Eclampsia: A condition that can threaten the life of women during the second half of pregnancy. It can include high blood pressure, fluid buildup, and too much protein in the urine, which can lead to convulsions and coma. Eclampsia can be prevented by careful monitoring of blood pressure and urine during prenatal care.
Ectopic Pregnancy: A life-threatening pregnancy that develops outside the uterus, often in a fallopian tube.
Ejaculation: The release of semen from the penis at orgasm.
Embryo: A fertilized egg up to eight weeks after implantation.
Emergency Contraception: Method of contraception used to avoid pregnancy after a single act of sexual intercourse that was unprotected due to lack of use or failure of a contraceptive. Emergency contraceptive pills (ECPs) must be taken within 72 hours and work by preventing ovulation, fertilization, and/or implantation. ECPs do not cause abortion. Intrauterine Devices (IUD) can also be used as emergency contraception and must be inserted within 5 days of unprotected sex.
Endometriosis: The growth of endometrial tissue outside of the uterus, causing pain, especially before and during menstruation.
Endometrium: The lining of the uterus that develops every month in order to nourish a fertilized egg. The lining is shed during menstruation if there is no fertilization.
Erectile Dysfunction: The inability to become erect or maintain an erection with a partner.
Erogenous Zone: Any area of the body that is very sensitive to sensual touch.
Family planning: The voluntary planning and use of contraception by individuals to decide if, when, and/or how many children they would like to have.
Fellatio: Use of the mouth, teeth, and/or tongue to stimulate the penis. Also known as oral sex.
Female Condom: A polyurethane sheath with flexible rings at each end that is inserted deep into the vagina like a diaphragm. It is a reversible barrier method of contraception that may also provide protection against many sexually transmitted infections.
Female Genital Mutilation: A practice involving partial or total removal of the external female genitalia or other injury to the female genital organs for non-medical reasons.
Fertilization: The joining of an egg and sperm that forms a zygote.
Foetus: A fertilized egg implanted in the womb that has grown beyond eight weeks.
Foreskin: A retractable tube of skin that covers and protects the glans (head) of the penis. In some cultures and countries, the foreskin is removed at a very young age, this is called male circumcision.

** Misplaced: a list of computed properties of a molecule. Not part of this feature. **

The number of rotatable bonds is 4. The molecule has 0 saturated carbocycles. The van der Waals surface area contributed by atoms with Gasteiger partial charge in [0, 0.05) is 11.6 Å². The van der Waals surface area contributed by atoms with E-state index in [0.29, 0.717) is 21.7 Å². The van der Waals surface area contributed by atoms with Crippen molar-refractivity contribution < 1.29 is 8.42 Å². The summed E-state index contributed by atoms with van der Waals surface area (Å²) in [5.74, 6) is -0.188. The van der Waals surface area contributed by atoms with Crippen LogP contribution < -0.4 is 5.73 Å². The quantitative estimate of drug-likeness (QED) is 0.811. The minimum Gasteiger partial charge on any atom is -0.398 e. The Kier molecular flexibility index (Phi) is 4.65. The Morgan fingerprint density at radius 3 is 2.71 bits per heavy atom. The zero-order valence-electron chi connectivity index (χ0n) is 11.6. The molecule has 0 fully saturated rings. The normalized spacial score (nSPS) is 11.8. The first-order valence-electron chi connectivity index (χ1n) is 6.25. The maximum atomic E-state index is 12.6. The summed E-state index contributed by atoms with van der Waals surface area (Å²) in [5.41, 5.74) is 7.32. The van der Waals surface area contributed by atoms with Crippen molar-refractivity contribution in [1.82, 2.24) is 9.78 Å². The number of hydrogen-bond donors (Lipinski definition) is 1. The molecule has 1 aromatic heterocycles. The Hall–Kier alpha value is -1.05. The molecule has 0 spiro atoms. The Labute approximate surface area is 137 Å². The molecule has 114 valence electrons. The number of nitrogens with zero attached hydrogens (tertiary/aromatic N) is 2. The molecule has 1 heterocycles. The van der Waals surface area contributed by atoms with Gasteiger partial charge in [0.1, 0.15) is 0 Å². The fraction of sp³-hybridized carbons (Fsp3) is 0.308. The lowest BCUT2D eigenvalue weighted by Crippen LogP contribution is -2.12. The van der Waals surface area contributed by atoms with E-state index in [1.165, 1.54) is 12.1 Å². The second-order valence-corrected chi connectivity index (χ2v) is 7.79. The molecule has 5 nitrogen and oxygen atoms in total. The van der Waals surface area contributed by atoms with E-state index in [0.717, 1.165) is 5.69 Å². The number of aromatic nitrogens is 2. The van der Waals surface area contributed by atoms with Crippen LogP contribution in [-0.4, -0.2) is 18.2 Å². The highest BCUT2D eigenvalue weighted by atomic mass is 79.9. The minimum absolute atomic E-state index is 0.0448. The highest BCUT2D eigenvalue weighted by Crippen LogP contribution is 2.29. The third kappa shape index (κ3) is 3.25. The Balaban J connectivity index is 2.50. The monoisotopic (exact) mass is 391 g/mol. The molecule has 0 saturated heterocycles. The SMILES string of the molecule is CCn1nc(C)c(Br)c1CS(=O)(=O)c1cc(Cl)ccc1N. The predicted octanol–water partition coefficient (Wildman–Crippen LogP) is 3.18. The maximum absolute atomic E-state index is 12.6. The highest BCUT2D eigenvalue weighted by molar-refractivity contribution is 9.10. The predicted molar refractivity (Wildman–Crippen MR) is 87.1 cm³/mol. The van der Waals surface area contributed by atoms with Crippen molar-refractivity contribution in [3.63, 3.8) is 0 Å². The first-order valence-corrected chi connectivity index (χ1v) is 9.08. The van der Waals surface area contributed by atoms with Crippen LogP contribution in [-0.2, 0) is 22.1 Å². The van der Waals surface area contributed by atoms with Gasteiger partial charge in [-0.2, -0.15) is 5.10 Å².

Gender: The socially constructed roles, behaviors, activities, and attributes that a given society considers appropriate for men and women.
Genitals: External sex and reproductive organs - the penis and scrotum in men, the vulva in women.
Genital Herpes: An infection of herpes simplex virus types 1 or 2 in the area of the anus, buttocks, cervix, penis, vagina, or vulva. Very often there are no symptoms, while the most common symptom is a cluster of blistery sores.
Genital warts: Soft, flesh-colored growths caused by several types of the human papilloma virus. They may look like miniature cauliflower florets and are usually painless, but may itch.
Gonads: The organs that produce reproductive cells — the ovaries of women, the testes of men.
Gonorrhea: A sexually transmitted infection that can cause sterility, arthritis, and heart problems.
Gynaecology: Specialist medical care relating to women's reproductive health.
Hepatitis B: An infection that can be sexually transmitted and may cause severe liver disease and death.
Heterosexual: Someone who has sexual desire for people of the opposite sex.
Homophobia: Irrational fear and hatred of people who are gay, lesbian, or bisexual.
Homosexual: Someone who has sexual desire for people of the same sex.
Hormonal Contraceptives: Prescription methods of contraception that use hormones to prevent pregnancy. These include the pill, implants, inter uterine devices, patch, vaginal ring and injectables.